The Secrets of Hartwood Hall by Katie LumsdenI do enjoy Gothic sagas, and this one has classic elements: a supposedly cursed old mansion in Victorian England, a governess, creepy night-time noises, and creepier secrets. But the heroine in Lumsden's novel is a recent widow rather than a naïve ingenue, and I look forward to seeing what other tropes are upended. Dutton, Feb. 2023. [see on Goodreads]

Homecoming by Kate MortonKate Morton's novels are auto-buys for me (she's among my favorite authors, and though they only appear every few years, they're worth waiting for) so of course I had to list her upcoming book here. Set mostly in Australia, Homecoming moves between contemporary times and 1959 as a journalist investigates a notorious, decades-old tragedy. Mariner, April 2023. [see on Goodreads]

River Sing Me Home by Eleanor ShearerSet in the British-ruled Caribbean following the Emancipation Act of 1834, this debut novel follows a courageous woman from a Barbados plantation in search of the five children who were sold away from her during slavery.  As with Paterson Joseph's novel, above, Shearer was a speaker at LJ's Day of Dialog. [see on Goodreads]

In the Upper Country by Kai ThomasAnother of the debuts on this list, Kai Thomas's novel also takes place in the 19th century and covers a lesser-known part of North American history: the story of the Black and Indigenous people whose life stories played out along the Underground Railroad in the U.S. and Canada.  Viking, Jan. 2023. [see on Goodreads]

Stealing by Margaret VerbleVerble is a literary historical fiction writer and Pulitzer finalist (for her debut, Maud's Line) who's an enrolled citizen of the Cherokee Nation. In Stealing, her fourth novel, she tells the story of a Cherokee child sent to live at a Christian boarding school, the harsh treatment and abuse she endures, and her determination to break away. Important history retold as fiction. Mariner, Feb. 2023. [see on Goodreads]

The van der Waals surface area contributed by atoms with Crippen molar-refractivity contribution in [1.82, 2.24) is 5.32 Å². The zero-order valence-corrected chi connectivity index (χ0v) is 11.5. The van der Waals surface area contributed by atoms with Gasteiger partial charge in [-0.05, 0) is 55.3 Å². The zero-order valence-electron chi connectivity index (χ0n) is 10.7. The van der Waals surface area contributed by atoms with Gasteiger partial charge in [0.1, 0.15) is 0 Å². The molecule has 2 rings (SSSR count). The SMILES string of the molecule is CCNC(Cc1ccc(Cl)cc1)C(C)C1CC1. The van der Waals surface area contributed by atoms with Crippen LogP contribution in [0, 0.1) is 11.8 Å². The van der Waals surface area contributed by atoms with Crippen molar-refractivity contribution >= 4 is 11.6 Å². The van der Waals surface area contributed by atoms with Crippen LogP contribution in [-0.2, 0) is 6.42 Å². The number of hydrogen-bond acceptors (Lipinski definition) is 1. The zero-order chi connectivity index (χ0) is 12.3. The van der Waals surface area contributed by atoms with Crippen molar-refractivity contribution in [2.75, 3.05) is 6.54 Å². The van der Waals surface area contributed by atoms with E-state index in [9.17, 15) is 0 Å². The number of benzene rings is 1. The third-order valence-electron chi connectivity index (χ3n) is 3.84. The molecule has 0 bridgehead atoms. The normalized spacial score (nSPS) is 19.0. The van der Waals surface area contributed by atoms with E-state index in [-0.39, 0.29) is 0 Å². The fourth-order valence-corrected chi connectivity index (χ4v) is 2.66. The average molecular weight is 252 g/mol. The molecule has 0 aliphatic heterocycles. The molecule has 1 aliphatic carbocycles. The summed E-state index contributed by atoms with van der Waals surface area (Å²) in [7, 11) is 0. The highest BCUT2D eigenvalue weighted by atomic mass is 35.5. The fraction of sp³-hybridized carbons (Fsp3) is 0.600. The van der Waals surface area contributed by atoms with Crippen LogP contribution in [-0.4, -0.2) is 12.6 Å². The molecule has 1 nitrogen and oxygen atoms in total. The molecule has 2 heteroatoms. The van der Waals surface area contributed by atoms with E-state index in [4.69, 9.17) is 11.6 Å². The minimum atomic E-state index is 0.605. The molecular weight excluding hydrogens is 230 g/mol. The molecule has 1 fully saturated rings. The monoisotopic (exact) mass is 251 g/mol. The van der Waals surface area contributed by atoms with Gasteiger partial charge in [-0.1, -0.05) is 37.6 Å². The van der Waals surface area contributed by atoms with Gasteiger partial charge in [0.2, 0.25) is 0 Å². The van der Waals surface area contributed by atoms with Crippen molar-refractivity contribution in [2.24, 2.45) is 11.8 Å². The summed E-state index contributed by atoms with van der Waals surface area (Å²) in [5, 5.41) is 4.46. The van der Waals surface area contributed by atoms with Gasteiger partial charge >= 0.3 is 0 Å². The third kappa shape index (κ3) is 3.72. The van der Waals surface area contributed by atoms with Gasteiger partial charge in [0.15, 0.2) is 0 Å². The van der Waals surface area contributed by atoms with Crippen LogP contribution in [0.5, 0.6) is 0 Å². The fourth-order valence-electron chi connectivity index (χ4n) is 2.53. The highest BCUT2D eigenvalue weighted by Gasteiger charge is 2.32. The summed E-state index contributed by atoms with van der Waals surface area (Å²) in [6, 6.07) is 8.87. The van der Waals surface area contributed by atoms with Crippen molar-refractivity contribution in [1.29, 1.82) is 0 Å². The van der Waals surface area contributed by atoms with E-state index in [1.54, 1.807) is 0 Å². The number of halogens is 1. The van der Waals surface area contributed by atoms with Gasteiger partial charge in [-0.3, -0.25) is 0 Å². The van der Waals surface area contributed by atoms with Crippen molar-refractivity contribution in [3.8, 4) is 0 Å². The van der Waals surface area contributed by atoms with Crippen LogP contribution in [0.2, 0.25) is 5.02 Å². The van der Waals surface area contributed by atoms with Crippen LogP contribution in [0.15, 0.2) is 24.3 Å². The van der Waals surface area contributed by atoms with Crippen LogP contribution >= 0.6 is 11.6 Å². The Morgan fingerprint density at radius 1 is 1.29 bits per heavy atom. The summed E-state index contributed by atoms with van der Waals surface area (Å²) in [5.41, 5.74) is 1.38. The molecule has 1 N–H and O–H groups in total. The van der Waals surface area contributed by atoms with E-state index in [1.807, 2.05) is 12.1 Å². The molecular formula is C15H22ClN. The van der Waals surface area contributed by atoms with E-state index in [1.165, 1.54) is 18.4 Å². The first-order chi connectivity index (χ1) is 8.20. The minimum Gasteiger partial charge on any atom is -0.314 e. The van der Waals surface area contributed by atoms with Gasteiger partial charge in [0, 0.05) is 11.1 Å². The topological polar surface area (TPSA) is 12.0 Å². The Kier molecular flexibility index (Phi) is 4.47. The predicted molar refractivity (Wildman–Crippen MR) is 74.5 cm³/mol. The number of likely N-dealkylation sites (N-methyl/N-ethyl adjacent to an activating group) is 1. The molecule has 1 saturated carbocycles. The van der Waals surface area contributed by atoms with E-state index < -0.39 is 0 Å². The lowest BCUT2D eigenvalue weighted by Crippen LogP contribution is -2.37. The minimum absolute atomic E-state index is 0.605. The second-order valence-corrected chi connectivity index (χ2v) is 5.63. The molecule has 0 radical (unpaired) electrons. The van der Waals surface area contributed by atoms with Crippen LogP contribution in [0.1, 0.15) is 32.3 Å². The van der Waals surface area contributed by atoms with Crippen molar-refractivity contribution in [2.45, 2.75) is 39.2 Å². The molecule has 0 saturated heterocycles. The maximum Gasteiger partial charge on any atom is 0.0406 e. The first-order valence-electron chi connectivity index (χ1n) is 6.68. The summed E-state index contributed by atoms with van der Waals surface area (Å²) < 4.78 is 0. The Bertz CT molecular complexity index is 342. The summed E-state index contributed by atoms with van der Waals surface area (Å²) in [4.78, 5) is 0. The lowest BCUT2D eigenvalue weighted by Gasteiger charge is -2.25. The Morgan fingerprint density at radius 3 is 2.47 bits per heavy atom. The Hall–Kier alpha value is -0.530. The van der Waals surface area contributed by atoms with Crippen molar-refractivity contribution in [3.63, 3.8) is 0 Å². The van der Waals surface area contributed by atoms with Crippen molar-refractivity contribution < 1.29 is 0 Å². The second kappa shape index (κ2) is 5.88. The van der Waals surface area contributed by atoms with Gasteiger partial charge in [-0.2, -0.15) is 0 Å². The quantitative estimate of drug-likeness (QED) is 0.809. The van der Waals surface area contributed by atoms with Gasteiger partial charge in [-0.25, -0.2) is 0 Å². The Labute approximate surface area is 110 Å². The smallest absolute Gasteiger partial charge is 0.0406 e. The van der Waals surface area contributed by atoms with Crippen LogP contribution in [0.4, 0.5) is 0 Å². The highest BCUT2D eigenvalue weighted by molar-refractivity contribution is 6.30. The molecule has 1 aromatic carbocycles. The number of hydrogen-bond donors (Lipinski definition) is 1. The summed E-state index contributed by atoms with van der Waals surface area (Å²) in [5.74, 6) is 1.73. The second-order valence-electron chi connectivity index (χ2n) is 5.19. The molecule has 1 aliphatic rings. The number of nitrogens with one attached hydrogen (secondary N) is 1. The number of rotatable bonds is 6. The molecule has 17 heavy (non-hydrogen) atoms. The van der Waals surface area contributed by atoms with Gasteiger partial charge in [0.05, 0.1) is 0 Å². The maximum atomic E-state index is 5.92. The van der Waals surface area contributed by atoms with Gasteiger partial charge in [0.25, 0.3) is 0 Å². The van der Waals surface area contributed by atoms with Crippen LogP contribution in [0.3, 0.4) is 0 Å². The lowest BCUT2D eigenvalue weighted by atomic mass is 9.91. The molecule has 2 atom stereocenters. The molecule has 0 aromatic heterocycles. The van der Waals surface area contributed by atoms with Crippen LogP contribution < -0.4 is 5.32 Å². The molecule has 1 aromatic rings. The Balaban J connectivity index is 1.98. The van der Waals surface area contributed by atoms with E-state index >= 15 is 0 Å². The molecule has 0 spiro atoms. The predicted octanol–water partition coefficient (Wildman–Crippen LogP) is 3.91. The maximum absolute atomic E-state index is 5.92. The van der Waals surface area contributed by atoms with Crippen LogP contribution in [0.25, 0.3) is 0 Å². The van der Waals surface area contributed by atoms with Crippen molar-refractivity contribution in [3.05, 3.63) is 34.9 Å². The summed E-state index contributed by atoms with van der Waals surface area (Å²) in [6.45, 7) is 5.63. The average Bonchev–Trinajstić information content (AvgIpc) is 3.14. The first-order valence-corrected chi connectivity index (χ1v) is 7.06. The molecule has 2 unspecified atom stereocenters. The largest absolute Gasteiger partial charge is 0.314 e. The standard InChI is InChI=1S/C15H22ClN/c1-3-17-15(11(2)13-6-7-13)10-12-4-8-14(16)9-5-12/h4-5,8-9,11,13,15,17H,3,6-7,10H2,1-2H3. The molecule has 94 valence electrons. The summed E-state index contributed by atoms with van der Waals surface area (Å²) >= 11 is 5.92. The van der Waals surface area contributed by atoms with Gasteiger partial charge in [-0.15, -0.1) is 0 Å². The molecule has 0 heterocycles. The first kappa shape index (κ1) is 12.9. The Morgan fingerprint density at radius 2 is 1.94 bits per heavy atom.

Monday, October 24, 2022

Philippa Gregory's Dawnlands, third in her Fairmile series, continues her 17th-century family saga

Themes of liberty, religious conflict, and longing for one’s homeland percolate through this lively third novel in Gregory’s bestselling Fairmile series, after Dark Tides (2020). The action spans from the Protestant Duke of Monmouth’s rebellion against his Catholic uncle, James II, in 1685 to the Glorious Revolution three years later, as Alinor Reekie’s family becomes enmeshed in political intrigue.

Having risen from poor servant to respectable London matriarch, the now-elderly Alinor is a wise, knowing presence. Her brother Ned, who despises monarchical rule, returns from Boston with a courageous young Pokanoket woman he rescues from enslavement. Unsurprisingly, he takes Monmouth’s side. Livia Avery, a truly irritating character, continues her inveterate scheming as lady-in-waiting to James II’s queen.

From a moonlit march through the Somerset countryside to a Barbados sugar plantation’s brutal conditions, the sense of place is particularly strong. As in all good multigenerational sagas, the story—lengthy but never dull—offers the pleasures of seeing a family expand and flourish; Alinor’s great-granddaughters from Venice are becoming significant characters. The ending signals more to come.

Dawnlands will be published by Atria/Simon & Schuster in November, and I'd submitted this review for Booklist's Oct. 15th issue. 

Some other thoughts:

- It is odd to think of Alinor, a woman in her late sixties here, as having great-grandchildren nearly of marriageable age, and I had to do some thinking about whether the math worked out.  I believe it does, or can, when you consider how young they all were when she and her descendants had children.